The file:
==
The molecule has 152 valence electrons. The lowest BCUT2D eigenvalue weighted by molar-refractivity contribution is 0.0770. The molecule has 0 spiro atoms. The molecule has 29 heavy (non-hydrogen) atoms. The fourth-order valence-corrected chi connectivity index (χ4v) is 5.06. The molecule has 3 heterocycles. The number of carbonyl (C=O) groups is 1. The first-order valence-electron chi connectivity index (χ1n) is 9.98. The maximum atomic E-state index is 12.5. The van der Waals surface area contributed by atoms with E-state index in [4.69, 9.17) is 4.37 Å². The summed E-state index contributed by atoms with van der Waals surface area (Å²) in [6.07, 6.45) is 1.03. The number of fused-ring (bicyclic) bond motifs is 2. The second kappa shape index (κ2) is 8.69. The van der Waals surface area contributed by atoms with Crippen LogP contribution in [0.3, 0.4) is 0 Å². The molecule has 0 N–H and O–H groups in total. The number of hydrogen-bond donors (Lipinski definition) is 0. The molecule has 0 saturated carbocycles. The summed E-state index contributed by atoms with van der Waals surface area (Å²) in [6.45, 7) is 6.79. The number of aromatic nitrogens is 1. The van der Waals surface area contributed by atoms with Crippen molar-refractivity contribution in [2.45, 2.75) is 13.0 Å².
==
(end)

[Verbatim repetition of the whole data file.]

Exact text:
The molecule has 152 valence electrons. The lowest BCUT2D eigenvalue weighted by molar-refractivity contribution is 0.0770. The molecule has 0 spiro atoms. The molecule has 29 heavy (non-hydrogen) atoms. The fourth-order valence-corrected chi connectivity index (χ4v) is 5.06. The molecule has 3 heterocycles. The number of carbonyl (C=O) groups is 1. The first-order valence-electron chi connectivity index (χ1n) is 9.98. The maximum atomic E-state index is 12.5. The van der Waals surface area contributed by atoms with E-state index in [4.69, 9.17) is 4.37 Å². The summed E-state index contributed by atoms with van der Waals surface area (Å²) in [6.07, 6.45) is 1.03. The number of fused-ring (bicyclic) bond motifs is 2. The second kappa shape index (κ2) is 8.69. The van der Waals surface area contributed by atoms with Crippen LogP contribution in [0.3, 0.4) is 0 Å². The molecule has 0 N–H and O–H groups in total. The number of hydrogen-bond donors (Lipinski definition) is 0. The molecule has 0 saturated carbocycles. The summed E-state index contributed by atoms with van der Waals surface area (Å²) in [6.45, 7) is 6.79. The number of aromatic nitrogens is 1. The van der Waals surface area contributed by atoms with Crippen molar-refractivity contribution in [2.45, 2.75) is 13.0 Å².